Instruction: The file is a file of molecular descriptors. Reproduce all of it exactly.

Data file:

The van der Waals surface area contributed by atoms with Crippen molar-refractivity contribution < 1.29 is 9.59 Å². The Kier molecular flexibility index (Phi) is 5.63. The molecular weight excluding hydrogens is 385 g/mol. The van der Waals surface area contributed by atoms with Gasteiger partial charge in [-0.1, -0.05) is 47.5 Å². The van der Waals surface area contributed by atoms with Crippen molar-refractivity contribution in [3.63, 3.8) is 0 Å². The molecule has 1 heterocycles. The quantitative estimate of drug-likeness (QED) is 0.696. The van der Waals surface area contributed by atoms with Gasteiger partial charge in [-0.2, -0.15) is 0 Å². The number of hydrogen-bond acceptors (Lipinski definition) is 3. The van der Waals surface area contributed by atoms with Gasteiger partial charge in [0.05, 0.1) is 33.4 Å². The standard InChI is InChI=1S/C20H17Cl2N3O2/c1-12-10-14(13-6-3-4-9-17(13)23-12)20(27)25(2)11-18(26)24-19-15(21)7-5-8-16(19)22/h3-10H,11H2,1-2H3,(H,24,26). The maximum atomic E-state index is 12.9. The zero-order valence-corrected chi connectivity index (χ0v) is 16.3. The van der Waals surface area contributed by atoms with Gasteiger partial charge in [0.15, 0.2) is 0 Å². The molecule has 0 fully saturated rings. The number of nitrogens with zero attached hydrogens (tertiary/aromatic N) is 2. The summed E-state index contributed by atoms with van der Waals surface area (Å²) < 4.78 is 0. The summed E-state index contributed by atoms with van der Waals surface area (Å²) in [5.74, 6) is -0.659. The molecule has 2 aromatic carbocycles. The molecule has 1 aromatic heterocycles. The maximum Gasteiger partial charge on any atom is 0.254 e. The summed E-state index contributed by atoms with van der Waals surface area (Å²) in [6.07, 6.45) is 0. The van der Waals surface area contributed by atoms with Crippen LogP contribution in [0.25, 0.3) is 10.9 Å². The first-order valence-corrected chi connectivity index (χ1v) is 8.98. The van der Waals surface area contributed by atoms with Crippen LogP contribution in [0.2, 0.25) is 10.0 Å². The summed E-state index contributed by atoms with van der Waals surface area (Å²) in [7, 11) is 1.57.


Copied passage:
The van der Waals surface area contributed by atoms with Crippen molar-refractivity contribution < 1.29 is 9.59 Å². The Kier molecular flexibility index (Phi) is 5.63. The molecular weight excluding hydrogens is 385 g/mol. The van der Waals surface area contributed by atoms with Gasteiger partial charge in [-0.1, -0.05) is 47.5 Å². The van der Waals surface area contributed by atoms with Crippen molar-refractivity contribution in [3.63, 3.8) is 0 Å². The molecule has 1 heterocycles. The quantitative estimate of drug-likeness (QED) is 0.696. The van der Waals surface area contributed by atoms with Gasteiger partial charge in [-0.2, -0.15) is 0 Å². The number of hydrogen-bond acceptors (Lipinski definition) is 3. The van der Waals surface area contributed by atoms with Gasteiger partial charge in [0.05, 0.1) is 33.4 Å². The standard InChI is InChI=1S/C20H17Cl2N3O2/c1-12-10-14(13-6-3-4-9-17(13)23-12)20(27)25(2)11-18(26)24-19-15(21)7-5-8-16(19)22/h3-10H,11H2,1-2H3,(H,24,26). The maximum atomic E-state index is 12.9. The zero-order valence-corrected chi connectivity index (χ0v) is 16.3. The van der Waals surface area contributed by atoms with Gasteiger partial charge in [0.15, 0.2) is 0 Å². The molecule has 0 fully saturated rings. The number of nitrogens with zero attached hydrogens (tertiary/aromatic N) is 2. The summed E-state index contributed by atoms with van der Waals surface area (Å²) < 4.78 is 0. The summed E-state index contributed by atoms with van der Waals surface area (Å²) in [5.74, 6) is -0.659. The molecule has 2 aromatic carbocycles. The molecule has 1 aromatic heterocycles. The maximum Gasteiger partial charge on any atom is 0.254 e. The summed E-state index contributed by atoms with van der Waals surface area (Å²) in [6.07, 6.45) is 0. The van der Waals surface area contributed by atoms with Crippen LogP contribution in [0.25, 0.3) is 10.9 Å². The first-order valence-corrected chi connectivity index (χ1v) is 8.98. The van der Waals surface area contributed by atoms with Crippen LogP contribution in [0.2, 0.25) is 10.0 Å². The summed E-state index contributed by atoms with van der Waals surface area (Å²) in [7, 11) is 1.57.